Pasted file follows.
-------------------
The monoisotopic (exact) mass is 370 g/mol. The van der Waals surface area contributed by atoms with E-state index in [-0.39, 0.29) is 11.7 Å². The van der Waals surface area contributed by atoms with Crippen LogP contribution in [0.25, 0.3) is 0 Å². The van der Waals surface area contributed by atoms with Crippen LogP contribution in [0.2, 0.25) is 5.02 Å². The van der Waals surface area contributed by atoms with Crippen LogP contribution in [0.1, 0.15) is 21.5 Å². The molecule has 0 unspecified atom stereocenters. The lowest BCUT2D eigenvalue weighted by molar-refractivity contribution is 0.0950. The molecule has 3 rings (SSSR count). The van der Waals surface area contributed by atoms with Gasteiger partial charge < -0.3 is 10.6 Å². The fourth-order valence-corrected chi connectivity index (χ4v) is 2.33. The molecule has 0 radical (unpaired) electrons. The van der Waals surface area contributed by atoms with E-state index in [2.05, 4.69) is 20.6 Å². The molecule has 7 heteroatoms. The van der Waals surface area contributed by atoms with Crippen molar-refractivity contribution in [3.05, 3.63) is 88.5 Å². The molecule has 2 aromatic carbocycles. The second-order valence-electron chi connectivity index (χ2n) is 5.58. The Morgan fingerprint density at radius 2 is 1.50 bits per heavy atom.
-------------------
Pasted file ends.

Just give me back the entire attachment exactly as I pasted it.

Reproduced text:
The monoisotopic (exact) mass is 370 g/mol. The van der Waals surface area contributed by atoms with E-state index in [-0.39, 0.29) is 11.7 Å². The van der Waals surface area contributed by atoms with Crippen LogP contribution in [0.25, 0.3) is 0 Å². The van der Waals surface area contributed by atoms with Crippen LogP contribution in [0.2, 0.25) is 5.02 Å². The van der Waals surface area contributed by atoms with Crippen LogP contribution in [0.1, 0.15) is 21.5 Å². The molecule has 0 unspecified atom stereocenters. The lowest BCUT2D eigenvalue weighted by molar-refractivity contribution is 0.0950. The molecule has 3 rings (SSSR count). The van der Waals surface area contributed by atoms with Gasteiger partial charge < -0.3 is 10.6 Å². The fourth-order valence-corrected chi connectivity index (χ4v) is 2.33. The molecule has 0 radical (unpaired) electrons. The van der Waals surface area contributed by atoms with E-state index in [2.05, 4.69) is 20.6 Å². The molecule has 7 heteroatoms. The van der Waals surface area contributed by atoms with Crippen molar-refractivity contribution in [3.05, 3.63) is 88.5 Å². The molecule has 2 aromatic carbocycles. The second-order valence-electron chi connectivity index (χ2n) is 5.58. The Morgan fingerprint density at radius 2 is 1.50 bits per heavy atom.